El sistema de relaciones territoriales entre las fortificaciones del Cilento interior. Una propuesta de estudio a través de SIG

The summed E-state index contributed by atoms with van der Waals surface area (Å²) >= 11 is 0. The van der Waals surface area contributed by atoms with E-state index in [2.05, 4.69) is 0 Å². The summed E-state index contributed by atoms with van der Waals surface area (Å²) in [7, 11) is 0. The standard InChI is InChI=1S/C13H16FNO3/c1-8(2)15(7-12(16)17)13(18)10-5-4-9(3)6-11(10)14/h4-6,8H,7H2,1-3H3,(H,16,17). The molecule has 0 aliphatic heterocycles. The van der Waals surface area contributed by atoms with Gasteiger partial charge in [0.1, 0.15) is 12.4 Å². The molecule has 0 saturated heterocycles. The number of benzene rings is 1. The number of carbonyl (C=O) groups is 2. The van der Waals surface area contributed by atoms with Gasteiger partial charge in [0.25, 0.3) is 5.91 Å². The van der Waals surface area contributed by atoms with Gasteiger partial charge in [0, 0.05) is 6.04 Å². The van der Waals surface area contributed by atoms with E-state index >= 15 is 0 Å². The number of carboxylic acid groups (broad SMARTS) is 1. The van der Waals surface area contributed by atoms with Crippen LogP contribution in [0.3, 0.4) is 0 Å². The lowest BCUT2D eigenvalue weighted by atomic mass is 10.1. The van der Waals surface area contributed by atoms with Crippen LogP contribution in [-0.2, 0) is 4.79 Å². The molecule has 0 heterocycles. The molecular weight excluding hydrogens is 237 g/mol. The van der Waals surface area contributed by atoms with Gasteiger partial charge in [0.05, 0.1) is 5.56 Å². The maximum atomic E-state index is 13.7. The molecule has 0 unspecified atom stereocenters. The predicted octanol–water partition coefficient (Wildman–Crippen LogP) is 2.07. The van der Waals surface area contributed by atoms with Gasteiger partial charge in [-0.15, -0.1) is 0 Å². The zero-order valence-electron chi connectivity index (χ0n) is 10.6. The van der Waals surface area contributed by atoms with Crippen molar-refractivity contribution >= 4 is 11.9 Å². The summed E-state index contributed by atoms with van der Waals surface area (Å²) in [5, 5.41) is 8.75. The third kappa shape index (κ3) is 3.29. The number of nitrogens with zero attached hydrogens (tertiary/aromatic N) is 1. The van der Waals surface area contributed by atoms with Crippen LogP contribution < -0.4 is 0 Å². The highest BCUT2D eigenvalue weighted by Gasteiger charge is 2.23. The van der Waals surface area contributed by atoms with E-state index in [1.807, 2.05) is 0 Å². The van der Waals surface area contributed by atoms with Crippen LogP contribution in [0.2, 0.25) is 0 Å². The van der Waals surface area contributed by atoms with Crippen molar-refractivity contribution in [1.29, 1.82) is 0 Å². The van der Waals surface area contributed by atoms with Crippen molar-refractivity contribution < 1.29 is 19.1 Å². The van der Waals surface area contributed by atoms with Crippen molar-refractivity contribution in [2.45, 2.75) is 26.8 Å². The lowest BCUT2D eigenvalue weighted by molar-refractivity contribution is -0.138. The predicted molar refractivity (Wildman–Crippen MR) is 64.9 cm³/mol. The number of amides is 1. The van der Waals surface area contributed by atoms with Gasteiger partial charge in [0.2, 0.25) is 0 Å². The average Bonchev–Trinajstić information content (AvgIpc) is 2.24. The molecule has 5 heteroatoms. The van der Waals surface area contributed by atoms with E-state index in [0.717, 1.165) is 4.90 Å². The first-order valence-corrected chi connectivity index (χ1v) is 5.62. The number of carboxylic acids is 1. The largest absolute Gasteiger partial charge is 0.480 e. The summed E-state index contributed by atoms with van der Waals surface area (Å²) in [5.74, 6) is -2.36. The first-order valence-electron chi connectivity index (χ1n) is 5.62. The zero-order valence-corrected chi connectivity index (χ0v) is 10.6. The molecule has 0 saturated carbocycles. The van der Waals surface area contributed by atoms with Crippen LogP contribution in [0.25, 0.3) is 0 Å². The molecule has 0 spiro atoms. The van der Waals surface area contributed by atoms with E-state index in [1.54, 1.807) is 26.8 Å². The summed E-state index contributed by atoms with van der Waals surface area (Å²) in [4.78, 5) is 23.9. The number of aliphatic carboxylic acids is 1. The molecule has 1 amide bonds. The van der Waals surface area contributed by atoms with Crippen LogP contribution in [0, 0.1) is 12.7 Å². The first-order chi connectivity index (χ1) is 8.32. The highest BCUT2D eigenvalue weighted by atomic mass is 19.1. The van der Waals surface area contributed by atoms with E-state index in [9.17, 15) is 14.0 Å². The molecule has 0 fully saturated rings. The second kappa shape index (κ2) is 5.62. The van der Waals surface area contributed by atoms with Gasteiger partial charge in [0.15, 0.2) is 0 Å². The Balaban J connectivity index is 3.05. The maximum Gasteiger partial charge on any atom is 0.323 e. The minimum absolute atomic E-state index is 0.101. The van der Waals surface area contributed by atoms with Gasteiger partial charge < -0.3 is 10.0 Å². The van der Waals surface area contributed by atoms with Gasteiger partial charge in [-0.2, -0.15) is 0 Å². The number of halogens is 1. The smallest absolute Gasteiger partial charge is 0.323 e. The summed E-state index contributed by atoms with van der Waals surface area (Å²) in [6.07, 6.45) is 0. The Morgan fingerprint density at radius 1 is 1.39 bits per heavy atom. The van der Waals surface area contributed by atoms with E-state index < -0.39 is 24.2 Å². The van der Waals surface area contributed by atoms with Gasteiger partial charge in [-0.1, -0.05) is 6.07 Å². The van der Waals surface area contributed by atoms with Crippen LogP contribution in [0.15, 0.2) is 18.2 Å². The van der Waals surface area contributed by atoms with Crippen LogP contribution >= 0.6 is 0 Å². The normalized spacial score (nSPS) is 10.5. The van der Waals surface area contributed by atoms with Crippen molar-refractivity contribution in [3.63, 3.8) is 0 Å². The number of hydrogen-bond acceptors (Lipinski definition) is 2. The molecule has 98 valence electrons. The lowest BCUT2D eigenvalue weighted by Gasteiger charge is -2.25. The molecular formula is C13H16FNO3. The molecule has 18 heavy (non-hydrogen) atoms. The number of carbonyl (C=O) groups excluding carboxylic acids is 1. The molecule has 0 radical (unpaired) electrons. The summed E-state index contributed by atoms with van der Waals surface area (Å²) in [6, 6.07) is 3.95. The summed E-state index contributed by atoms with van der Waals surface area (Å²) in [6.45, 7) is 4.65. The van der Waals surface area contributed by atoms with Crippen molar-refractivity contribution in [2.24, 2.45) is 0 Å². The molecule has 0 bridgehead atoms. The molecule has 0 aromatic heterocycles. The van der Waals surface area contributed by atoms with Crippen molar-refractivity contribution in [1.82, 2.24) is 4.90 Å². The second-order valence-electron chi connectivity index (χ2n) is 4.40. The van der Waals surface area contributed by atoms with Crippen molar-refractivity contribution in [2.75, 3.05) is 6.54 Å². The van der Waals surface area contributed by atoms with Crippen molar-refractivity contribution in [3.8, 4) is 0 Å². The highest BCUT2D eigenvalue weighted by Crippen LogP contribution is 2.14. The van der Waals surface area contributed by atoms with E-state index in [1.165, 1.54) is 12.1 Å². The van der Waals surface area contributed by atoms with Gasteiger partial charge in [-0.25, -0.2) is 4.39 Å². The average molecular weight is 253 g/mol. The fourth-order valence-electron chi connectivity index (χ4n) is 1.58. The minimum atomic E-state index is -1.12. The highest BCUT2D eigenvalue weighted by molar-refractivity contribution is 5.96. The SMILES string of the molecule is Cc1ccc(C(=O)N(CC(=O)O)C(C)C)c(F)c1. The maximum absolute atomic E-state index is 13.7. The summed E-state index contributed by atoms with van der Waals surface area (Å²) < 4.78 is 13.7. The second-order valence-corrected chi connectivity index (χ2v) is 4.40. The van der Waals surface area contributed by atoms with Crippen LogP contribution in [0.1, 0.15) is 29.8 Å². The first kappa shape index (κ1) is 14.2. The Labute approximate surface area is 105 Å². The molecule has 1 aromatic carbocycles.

The landscape of the Cilento and Vallo di Diano National Park, south of Campania, is dotted with a wide variety of fortresses, castles, towers and all kinds of fortifications. The populations who settled there since the early Middle Ages have left traces of their presence through buildings that, from the initial purpose of independent defense of the individual settlement, have changed over time, especially in the Norman period, in a broader system and structured for the control of the territory. The diversity of the architecture that we still find today, determined by the different origins of the fortifications (sometimes Lombard, sometimes Norman, up to the coastal towers built in the Angevin-Aragonese period to defend against Saracen incursions), however, hides a complex system that connects these artifacts, creating a network that covers large portions of the territory.  It is not easy today to recognize such relationships and rebuild this network that has in fact laid the foundations for the current layout of the Cilento landscape. The aim of the research is therefore to study, recognize and map this structure through the use of historical maps and direct relief. Starting from the portion of the territory related to the area of the Ancient Cilento, identified by the Monte della Stella Massif, we intend to start a mapping of the fortifications through GIS in order to provide the tools for the study of the geometries and territorial relations that were established between the different settlements, and how these were placed with respect to the surrounding territory. The use of the territorial information systems will also allow a systematic data collection that will open the way for a subsequent phase of survey and documentation of the artifacts scattered over the territory, through which it will be possible to create a typological abacus of the fortifications related to the different historical phases.